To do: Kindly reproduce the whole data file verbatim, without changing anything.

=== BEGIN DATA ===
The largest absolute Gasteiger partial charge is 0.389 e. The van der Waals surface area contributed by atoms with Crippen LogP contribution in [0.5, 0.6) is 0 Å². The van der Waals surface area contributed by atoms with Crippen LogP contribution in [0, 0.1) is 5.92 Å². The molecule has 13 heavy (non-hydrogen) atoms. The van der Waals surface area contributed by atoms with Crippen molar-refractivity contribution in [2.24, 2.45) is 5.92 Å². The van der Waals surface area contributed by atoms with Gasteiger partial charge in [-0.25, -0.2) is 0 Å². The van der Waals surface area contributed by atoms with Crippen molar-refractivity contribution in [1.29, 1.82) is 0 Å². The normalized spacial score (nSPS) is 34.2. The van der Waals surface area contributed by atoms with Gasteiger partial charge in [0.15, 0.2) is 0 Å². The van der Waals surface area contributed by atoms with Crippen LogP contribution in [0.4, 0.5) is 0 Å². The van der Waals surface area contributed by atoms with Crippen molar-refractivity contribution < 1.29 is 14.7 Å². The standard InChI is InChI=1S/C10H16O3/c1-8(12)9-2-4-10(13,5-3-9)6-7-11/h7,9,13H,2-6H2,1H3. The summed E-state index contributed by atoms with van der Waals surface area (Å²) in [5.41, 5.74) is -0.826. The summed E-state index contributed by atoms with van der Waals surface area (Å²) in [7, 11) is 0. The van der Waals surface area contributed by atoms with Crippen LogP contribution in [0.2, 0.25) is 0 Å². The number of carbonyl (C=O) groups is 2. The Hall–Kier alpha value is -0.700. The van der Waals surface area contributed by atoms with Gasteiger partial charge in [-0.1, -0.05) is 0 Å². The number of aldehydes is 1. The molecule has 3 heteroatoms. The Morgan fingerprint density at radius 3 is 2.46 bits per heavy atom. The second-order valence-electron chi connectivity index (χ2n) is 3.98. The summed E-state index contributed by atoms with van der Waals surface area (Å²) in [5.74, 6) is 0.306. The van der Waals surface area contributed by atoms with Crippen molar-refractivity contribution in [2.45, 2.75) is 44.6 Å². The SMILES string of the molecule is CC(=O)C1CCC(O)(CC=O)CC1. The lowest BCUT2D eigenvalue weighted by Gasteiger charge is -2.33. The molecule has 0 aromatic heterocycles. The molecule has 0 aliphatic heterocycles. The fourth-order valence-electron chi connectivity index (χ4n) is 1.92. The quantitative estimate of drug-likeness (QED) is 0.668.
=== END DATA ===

The largest absolute Gasteiger partial charge is 0.389 e. The van der Waals surface area contributed by atoms with Crippen LogP contribution in [0.5, 0.6) is 0 Å². The van der Waals surface area contributed by atoms with Crippen LogP contribution in [0, 0.1) is 5.92 Å². The molecule has 13 heavy (non-hydrogen) atoms. The van der Waals surface area contributed by atoms with Crippen molar-refractivity contribution in [2.24, 2.45) is 5.92 Å². The van der Waals surface area contributed by atoms with Gasteiger partial charge in [-0.25, -0.2) is 0 Å². The van der Waals surface area contributed by atoms with Crippen molar-refractivity contribution in [1.29, 1.82) is 0 Å². The normalized spacial score (nSPS) is 34.2. The van der Waals surface area contributed by atoms with Gasteiger partial charge in [0.15, 0.2) is 0 Å². The van der Waals surface area contributed by atoms with Crippen LogP contribution in [0.4, 0.5) is 0 Å². The van der Waals surface area contributed by atoms with Crippen molar-refractivity contribution < 1.29 is 14.7 Å². The standard InChI is InChI=1S/C10H16O3/c1-8(12)9-2-4-10(13,5-3-9)6-7-11/h7,9,13H,2-6H2,1H3. The summed E-state index contributed by atoms with van der Waals surface area (Å²) in [5.41, 5.74) is -0.826. The summed E-state index contributed by atoms with van der Waals surface area (Å²) in [7, 11) is 0. The van der Waals surface area contributed by atoms with Crippen LogP contribution in [0.2, 0.25) is 0 Å². The number of carbonyl (C=O) groups is 2. The Hall–Kier alpha value is -0.700. The van der Waals surface area contributed by atoms with Gasteiger partial charge in [-0.1, -0.05) is 0 Å². The number of aldehydes is 1. The molecule has 3 heteroatoms. The Morgan fingerprint density at radius 3 is 2.46 bits per heavy atom. The second-order valence-electron chi connectivity index (χ2n) is 3.98. The summed E-state index contributed by atoms with van der Waals surface area (Å²) in [5.74, 6) is 0.306. The van der Waals surface area contributed by atoms with Crippen molar-refractivity contribution in [2.45, 2.75) is 44.6 Å². The SMILES string of the molecule is CC(=O)C1CCC(O)(CC=O)CC1. The lowest BCUT2D eigenvalue weighted by Gasteiger charge is -2.33. The molecule has 0 aromatic heterocycles. The molecule has 0 aliphatic heterocycles. The fourth-order valence-electron chi connectivity index (χ4n) is 1.92. The quantitative estimate of drug-likeness (QED) is 0.668.